Deification, Ethics, and Hermeneutics

Derek Brown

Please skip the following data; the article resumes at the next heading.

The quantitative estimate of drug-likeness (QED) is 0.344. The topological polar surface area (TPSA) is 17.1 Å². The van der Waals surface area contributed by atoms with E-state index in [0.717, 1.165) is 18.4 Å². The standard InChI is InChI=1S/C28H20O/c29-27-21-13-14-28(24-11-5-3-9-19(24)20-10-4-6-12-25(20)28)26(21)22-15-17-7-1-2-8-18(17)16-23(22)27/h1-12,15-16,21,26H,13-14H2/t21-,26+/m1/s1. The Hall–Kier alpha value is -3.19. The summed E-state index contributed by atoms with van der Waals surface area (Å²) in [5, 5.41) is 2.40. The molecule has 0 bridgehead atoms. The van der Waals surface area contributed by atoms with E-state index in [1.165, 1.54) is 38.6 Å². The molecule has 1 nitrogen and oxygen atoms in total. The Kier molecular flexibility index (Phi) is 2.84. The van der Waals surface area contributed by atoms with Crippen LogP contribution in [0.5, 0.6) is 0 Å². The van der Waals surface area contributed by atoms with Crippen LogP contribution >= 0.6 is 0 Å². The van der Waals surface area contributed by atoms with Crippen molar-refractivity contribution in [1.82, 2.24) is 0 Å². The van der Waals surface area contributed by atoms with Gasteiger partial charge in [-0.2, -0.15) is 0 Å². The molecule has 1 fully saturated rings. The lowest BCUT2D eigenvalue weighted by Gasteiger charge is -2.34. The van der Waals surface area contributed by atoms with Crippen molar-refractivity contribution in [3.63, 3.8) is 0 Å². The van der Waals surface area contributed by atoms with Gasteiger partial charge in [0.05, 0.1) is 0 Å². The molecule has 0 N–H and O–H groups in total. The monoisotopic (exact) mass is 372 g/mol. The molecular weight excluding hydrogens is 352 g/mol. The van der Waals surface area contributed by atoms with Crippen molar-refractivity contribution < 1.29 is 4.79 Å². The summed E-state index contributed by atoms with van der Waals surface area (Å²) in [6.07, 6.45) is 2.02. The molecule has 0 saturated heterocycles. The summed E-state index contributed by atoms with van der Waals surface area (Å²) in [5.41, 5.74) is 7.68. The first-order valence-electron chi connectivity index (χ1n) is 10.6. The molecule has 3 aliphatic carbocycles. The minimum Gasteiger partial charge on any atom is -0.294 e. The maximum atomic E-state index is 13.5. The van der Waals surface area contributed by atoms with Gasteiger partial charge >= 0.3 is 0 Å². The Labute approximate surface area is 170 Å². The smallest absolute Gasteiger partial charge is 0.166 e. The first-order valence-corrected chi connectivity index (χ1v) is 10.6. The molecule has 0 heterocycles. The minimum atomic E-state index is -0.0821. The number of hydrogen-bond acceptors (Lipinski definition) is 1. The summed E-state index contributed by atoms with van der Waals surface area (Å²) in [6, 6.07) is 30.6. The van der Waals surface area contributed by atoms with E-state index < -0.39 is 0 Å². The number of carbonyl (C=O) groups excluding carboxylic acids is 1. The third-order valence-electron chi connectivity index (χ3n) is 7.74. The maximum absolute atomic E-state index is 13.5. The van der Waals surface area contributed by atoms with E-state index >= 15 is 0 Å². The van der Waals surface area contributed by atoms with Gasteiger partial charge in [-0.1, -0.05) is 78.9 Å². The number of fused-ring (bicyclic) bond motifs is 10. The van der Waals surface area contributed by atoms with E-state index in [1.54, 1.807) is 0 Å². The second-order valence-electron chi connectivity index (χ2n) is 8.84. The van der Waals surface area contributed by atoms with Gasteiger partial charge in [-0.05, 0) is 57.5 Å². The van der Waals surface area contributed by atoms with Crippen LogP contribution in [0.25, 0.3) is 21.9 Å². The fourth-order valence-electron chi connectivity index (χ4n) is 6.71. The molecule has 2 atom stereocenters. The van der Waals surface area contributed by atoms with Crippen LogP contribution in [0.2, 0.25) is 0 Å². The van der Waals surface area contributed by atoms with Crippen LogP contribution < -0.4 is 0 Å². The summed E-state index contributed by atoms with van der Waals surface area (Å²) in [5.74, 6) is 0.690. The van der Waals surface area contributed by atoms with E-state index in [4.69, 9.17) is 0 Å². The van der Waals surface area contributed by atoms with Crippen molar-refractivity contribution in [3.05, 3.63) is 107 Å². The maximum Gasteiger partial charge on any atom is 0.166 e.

This paper challenges ontologizing readings of Athanasian deification by dialoging with Jacques Derrida’s essay, Rams: Uninterrupted Dialogue – Between Two Infinities, the Poem. For Derrida, every relationship is marked by the trace of death: we know that one of us will die before the other. From this, Derrida develops an account of relationship, and ultimately friendship, that rests on trust and promise, on fidelity: I trust that you will carry on our relationship after I am gone, and I promise to do the same for you. Insofar as our relationship is a trusting one, then, it turns out that death marks an "inaugural cut," wherein I am opened to the possibility of relationship, to the possibility of carrying. Death is necessary, and yet horrible. I argue that this reading of death as constitutive of relationship is crucial to understanding the role of Christ’s death in Athanasius’s account of deification. In short, Christ’s death—and the sacramental offering of his body that follows—allows deification to be thought relationally, and so ethically. That is, we participate in the Trinity when we carry the risen Christ in ourselves. At the same time, this carrying is only possible because Christ is carrying us. This account troubles the dominant ontological, “Alexandrian,” categorization of Athanasius in two ways: Most basically, it argues that Christ’s death is not marginal to Athanasius’s theory—this contrary to ontologist readings that place too heavy and lopsided a focus on the “Incarnation.” More pronouncedly, it rejects the notion that, for Athanasius, receiving salvation is a passive reception of Christ’s incorporation of humanity—of an event that could only be interpreted and “understood” after the fact. The theological register pertinent to Athanasian deification is not one of interpretation and ontology, but is one of carrying, hospitality, and relationship. 

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